TO CORRESPONDENTS, &c. The pale, thin, young gentleman whom we overheard in Robertson and Atkinson's shop, complaining so grievously that there was not enough of poetry in “The Ant," shall by and bye have a larger allowance of verges. We have pap for infants in our hillock, as well as stronger nourishment.« Sheriff Selim " is too long, but, for love of some of its lines, we shall try to make room for all; and, indeed, mean to devote an early number to make our peace with Correspondents-by inserting their communications.
Printed by James Curll, 55, Bell-Street, and sold by all Booksellers.
No. X.-SATURDAY, 7th APRIL, 1827.
FOTOTHE STEAM-BOAT QUAY. IT was on one of the balmy days which sometimes occur at the end of March in our climate, but look so premature, and so out of place, preceded and followed as they always are by companions of more surly temper, that I dare hardly venture to congratulate myself on the return of Spring and sunshine, merely from their appearance—that notwithstanding some misgivings which induced me to carry an umbrella with me, I found myself seated upon, or rather leaning against, the massy, if not elegant, lamp-post and freestone basement which stands near the termination of the breast-work of the Glasgow harbour, now a place for taprooms and ship-chandlers, fishermen and coal-agents, ship-brokers and burden-carriers, mariners, &c. but, judging from its name, once a range of bonny broom-covered knowes, by the side of the then limpid waters of the pastoral Clyde.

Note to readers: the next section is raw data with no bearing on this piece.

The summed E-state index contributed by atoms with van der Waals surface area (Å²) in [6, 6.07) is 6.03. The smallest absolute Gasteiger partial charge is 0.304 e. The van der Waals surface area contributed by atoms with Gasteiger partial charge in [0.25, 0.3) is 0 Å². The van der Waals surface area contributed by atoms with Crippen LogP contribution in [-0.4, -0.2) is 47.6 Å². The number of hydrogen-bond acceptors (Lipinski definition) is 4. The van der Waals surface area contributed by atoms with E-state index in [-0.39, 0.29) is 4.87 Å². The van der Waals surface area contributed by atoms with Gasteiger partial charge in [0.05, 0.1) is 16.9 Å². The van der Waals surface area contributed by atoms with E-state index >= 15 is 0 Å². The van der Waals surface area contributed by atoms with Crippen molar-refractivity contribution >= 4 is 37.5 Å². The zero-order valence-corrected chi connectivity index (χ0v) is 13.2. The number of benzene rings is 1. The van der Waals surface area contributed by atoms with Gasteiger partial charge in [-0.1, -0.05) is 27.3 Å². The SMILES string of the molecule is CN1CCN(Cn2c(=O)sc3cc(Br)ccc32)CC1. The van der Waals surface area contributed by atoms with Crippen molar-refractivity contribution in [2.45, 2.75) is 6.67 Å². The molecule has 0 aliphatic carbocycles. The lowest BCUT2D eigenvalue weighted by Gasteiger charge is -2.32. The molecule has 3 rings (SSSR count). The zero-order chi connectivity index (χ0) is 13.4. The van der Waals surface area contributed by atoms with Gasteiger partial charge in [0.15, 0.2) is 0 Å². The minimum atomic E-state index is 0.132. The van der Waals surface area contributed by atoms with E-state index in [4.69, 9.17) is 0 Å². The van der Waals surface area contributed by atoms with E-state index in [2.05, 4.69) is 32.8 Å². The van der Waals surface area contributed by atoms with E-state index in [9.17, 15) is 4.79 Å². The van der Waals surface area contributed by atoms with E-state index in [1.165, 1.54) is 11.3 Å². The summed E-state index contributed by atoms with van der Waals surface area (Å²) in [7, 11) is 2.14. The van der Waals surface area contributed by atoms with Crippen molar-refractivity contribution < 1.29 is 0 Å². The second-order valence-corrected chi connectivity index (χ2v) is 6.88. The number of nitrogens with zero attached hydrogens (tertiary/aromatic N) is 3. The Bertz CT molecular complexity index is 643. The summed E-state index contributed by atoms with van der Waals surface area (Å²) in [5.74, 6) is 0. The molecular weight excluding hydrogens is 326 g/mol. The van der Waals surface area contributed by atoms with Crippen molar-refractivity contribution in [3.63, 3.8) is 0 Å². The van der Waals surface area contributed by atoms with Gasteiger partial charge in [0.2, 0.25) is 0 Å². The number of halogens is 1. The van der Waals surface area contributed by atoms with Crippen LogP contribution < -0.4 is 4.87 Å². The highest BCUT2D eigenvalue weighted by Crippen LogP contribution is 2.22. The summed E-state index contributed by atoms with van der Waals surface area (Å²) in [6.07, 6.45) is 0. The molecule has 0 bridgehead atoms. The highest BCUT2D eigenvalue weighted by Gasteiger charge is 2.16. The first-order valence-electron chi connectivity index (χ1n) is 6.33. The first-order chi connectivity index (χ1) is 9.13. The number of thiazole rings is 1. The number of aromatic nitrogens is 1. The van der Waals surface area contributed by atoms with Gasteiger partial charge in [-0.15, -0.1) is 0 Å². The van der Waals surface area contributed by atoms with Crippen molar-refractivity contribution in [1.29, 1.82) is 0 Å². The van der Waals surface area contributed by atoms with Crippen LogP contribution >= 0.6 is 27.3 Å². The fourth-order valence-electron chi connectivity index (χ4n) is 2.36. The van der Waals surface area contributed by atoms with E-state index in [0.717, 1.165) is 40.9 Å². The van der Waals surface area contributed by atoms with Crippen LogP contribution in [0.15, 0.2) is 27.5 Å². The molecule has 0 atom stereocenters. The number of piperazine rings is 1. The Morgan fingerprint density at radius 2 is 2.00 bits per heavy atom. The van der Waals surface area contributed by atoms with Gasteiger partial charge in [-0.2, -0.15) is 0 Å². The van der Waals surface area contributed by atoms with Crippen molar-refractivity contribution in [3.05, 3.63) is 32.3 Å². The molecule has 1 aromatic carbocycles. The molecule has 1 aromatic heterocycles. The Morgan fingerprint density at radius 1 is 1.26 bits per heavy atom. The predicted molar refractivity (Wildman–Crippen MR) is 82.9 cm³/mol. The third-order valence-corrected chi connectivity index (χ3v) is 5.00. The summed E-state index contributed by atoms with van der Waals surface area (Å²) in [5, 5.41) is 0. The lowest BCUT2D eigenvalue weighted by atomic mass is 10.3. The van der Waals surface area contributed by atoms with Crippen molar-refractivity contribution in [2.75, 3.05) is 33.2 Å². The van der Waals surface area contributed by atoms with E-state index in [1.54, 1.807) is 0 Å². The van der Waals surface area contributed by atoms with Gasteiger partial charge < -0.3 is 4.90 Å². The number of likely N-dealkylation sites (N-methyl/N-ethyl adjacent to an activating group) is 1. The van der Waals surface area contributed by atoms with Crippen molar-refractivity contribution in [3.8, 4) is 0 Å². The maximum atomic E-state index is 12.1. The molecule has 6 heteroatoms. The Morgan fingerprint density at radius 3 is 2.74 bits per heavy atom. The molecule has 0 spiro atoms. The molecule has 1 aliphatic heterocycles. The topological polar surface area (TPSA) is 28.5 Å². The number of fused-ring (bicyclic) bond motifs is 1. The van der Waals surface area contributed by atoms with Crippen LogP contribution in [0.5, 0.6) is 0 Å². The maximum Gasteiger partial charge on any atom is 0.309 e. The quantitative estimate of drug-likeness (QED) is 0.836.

The steam-boats which, like swallows, make very few and very short journeys in Winter, began to exhibit symptoms of reviving activity. Some lay in the stream under repair, receiving additions to their mechanical power, or having their embellished and ornamental parts To re-polished and re-touched,” like the speech of a young county member's father, which his tutor fits up and puts in a state for re-delivery by altering dates and references.